At the office all the morning. Dined at home, and then to the Exchequer, and took Mr. Warren with me to Mr. Kennard, the master joiner, at Whitehall, who was at a tavern, and there he and I to him, and agreed about getting some of my Lord’s deals on board to-morrow.
Then with young Mr. Reeve home to his house, who did there show me many pretty pleasures in perspectives,1 that I have not seen before, and I did buy a little glass of him cost me 5s. And so to Mr. Crew’s, and with Mr. Moore to see how my father and mother did, and so with him to Mr. Adam Chard’s (the first time I ever was at his house since he was married) to drink, then we parted, and I home to my study, and set some papers and money in order, and so to bed.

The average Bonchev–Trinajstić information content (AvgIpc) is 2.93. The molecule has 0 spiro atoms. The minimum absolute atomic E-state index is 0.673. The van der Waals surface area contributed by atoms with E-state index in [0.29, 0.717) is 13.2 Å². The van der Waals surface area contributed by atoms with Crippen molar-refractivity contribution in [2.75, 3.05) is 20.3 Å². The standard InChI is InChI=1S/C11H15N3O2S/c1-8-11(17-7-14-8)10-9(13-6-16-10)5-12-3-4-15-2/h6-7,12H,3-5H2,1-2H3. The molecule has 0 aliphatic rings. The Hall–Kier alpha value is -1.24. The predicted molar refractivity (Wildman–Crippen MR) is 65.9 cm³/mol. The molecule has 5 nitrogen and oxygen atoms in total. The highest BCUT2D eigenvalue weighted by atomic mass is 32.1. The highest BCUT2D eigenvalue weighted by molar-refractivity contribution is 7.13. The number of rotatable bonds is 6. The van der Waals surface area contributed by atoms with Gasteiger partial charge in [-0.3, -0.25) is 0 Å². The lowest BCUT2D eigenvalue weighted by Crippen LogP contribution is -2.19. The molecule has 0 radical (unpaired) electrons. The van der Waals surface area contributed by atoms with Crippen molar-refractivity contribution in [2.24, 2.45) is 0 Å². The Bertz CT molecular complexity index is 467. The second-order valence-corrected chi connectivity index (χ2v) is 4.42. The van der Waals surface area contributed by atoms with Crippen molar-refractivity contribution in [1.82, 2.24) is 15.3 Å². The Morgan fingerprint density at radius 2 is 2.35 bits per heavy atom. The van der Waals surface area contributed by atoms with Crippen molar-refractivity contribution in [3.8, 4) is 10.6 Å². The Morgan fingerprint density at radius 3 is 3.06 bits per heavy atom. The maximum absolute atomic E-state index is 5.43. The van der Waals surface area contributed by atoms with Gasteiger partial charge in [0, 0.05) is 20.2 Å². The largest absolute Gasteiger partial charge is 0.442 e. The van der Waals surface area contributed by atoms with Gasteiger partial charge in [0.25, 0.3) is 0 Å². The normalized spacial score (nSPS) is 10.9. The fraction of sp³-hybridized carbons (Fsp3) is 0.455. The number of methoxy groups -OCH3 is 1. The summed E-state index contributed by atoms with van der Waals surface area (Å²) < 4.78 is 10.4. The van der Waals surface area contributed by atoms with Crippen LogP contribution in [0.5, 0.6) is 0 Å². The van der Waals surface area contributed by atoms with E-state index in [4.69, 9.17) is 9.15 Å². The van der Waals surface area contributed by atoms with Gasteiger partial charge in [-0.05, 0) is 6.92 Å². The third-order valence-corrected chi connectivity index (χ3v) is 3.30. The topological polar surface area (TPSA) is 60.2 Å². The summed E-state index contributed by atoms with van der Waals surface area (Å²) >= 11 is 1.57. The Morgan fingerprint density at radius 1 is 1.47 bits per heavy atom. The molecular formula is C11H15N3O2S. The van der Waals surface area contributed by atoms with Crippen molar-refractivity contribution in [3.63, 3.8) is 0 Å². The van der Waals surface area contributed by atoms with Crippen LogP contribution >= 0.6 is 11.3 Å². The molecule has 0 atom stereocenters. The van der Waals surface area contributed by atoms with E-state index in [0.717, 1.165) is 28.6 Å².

- ‘Telescope’ and ‘microscope’ are both as old as Milton, but for long while ‘perspective’ (glass being sometimes understood and sometimes expressed) did the work of these. It is sometimes written ‘prospective.’ Our present use of ‘perspective’ does not, I suppose, date farther back than Dryden. — Trench’s Select Glossary. — M. B. ↩